At last, motor-racing fans in Hong Kong will get a crumb of comfort with Formula E confirmed to take to the streets of Central next year. It is easy to see the singular attractiveness of the electric car racing series, which will begin in smog-ridden Beijing before arriving here - high-speed action without the pollution.
Minimal noise and environmentally efficient engines that rely on the relatively clean energy of electricity were huge plus points for the Hong Kong Automobile Association, which has been tirelessly exploring the prospects of a race in Central for the past two years. Now that the initial obstacles have been overcome - HKAA president Lawrence Yu Kam-kee said "efforts" to convince the government "it's doable" had paid off - we can all look forward to an exciting day on November 8, 2014, when 10 teams compete in the third leg of a 10-race calendar ending in London.
In today's motor-racing world, staging a cost-efficient, pollution-free race is a winner all the way. And we should all get behind this initiative, which will put Hong Kong on the International Automobile Federation (FIA) radar for the first time.
Our neighbour Macau, which next month celebrates the 60th anniversary of its world-famous Formula Three Grand Prix, has stolen the thunder in this region for a long time. Now we can grab a little bit of the limelight, too.
The Macau Grand Prix has been the nursery where many famous names in motor racing cut their teeth. Ayrton Senna, Michael Schumacher, Mika Hakkinen, David Coulthard, Ralf Schumacher, Lewis Hamilton, to name a few, all began illustrious careers on the tight Guia circuit. Today, the FIA pays homage to the tiny city by having its season-ending finale of the World Touring Car Championship there. Its motorcycling grand prix has made legends of Ron Haslam and Michael Rutter.
Perhaps in the future, Hong Kong can say the same of Formula E champions - "We saw him first in Central".
For the organisers, the cost of putting on a race on the streets of Hong Kong will be minimal compared to what Singapore splashes out to stage the Formula One night race. And this is a huge factor in these times. It costs Singapore around US$125 million to put on the night race around the Marina Bay area, with almost 60 per cent of the funds provided by the government. While it is still unclear how much the Formula E race will cost Hong Kong, by no stretch of the imagination will it cost as much. According to Yu, the total costs for the FIA for putting on the 10-race series will be around €4 million (HK$42 million). Organisers said this was the cost of bringing the 10 teams to each city.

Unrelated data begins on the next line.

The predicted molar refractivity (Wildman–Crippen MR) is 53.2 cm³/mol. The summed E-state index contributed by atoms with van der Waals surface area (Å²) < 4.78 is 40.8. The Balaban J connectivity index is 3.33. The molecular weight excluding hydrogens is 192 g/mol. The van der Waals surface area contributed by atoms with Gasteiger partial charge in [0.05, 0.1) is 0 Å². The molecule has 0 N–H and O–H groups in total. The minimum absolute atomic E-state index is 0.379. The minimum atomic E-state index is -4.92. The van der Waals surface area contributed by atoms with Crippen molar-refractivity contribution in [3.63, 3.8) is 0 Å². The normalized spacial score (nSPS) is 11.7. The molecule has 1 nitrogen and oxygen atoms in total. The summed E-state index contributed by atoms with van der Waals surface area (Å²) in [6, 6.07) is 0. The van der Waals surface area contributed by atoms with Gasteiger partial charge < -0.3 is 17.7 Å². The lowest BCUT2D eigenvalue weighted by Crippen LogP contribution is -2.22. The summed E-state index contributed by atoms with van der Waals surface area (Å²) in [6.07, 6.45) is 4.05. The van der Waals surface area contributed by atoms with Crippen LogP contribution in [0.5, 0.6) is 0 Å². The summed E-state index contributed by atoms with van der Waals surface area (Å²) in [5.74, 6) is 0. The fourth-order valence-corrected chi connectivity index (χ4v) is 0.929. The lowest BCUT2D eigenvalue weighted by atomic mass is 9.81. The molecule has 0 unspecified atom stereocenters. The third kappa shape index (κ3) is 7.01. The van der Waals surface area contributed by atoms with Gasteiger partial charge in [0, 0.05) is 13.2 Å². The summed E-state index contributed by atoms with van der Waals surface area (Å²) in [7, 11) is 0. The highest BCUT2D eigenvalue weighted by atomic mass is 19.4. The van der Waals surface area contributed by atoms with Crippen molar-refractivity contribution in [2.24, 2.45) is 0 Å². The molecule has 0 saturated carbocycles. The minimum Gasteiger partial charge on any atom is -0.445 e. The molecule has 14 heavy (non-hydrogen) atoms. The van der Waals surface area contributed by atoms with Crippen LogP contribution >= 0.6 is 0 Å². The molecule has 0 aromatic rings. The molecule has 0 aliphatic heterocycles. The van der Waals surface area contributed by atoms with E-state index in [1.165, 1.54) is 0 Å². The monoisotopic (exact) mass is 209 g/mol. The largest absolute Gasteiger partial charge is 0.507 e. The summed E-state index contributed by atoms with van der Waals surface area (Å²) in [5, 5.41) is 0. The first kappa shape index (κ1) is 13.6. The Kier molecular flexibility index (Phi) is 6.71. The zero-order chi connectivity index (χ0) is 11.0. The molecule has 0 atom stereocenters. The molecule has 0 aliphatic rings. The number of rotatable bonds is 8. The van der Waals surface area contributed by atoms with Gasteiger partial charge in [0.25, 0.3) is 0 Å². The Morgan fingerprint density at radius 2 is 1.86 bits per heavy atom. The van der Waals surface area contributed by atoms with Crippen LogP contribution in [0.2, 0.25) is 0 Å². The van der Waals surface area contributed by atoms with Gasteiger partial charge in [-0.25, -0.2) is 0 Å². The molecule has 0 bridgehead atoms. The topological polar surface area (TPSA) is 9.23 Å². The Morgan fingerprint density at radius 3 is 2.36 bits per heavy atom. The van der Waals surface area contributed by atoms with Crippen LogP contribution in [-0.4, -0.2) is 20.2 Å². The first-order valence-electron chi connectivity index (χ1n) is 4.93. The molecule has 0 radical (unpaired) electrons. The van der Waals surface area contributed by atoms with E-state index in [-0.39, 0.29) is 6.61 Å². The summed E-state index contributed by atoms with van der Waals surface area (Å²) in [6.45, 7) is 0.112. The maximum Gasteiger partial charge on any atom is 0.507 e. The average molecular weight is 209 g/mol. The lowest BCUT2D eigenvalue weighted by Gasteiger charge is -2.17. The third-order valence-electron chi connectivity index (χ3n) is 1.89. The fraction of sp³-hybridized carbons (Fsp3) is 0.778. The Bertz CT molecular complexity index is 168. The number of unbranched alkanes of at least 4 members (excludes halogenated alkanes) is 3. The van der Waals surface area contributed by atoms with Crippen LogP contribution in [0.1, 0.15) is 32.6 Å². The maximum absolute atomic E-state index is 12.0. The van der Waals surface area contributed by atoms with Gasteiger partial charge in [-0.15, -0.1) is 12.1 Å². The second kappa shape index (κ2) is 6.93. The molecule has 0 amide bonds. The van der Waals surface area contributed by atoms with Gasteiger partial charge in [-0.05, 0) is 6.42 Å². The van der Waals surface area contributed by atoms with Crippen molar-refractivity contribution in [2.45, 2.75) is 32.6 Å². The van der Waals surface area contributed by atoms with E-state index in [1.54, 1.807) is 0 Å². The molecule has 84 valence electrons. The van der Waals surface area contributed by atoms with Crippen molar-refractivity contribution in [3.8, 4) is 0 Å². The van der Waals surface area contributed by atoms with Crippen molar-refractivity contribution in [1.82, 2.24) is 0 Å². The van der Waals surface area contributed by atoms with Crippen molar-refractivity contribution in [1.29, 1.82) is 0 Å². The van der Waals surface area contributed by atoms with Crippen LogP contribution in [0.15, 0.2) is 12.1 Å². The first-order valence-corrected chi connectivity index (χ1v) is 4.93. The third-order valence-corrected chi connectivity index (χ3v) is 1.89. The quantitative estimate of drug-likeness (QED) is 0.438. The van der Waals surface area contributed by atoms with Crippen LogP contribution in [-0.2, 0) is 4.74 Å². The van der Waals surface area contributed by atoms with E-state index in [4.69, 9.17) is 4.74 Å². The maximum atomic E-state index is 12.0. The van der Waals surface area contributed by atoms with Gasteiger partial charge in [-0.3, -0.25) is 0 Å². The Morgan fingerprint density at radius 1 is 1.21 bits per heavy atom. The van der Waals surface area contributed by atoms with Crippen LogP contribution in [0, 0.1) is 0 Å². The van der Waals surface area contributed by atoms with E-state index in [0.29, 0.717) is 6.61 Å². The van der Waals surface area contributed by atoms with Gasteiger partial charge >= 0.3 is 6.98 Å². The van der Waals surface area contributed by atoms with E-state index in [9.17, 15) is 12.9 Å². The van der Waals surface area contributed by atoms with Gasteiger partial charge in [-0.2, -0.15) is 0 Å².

The HKAA will still incur costs, but it will be a fraction of what Singapore outlays to put on the real thing. Yet, this is a start. According to former HKAA president Wesley Wan Wai-hei, getting Formula E to Hong Kong "is a foot in the door".
Wan has ambitions for this city to host a Formula One race. He points to the fact that when Red Bull exhibited their F1 car in Hong Kong a couple of years ago, more than 40,000 people turned up to watch.
But unlike in Singapore, where the government recognises the benefits of hosting major sports events, and actively backs them, in Hong Kong the first reaction is, "No, we can't".
Any number of reasons is trotted out, from being unable to close the roads to inconveniencing the public. Thankfully, those hurdles have been overcome by Formula E, with Yu and company having convinced the government that "it is doable".
Yet, there is no harm in having big dreams and hoping that one day Hong Kong motor-racing fans might be able to hear the full-throated sounds of a Formula One engine revving on the streets of Central.
But before we can run, we have to take baby steps and Formula E is just that. Next year, it will show the people who run Hong Kong for the first time the thrills of having a world-class motor-racing event here. It ticks all the boxes - environmentally friendly, noise-free, minimal cost - and hopefully it will break open long-held prejudices that the streets of this city are sacrosanct and forbidden to sporting events.
Once the initial breakthrough is made, who knows what will follow.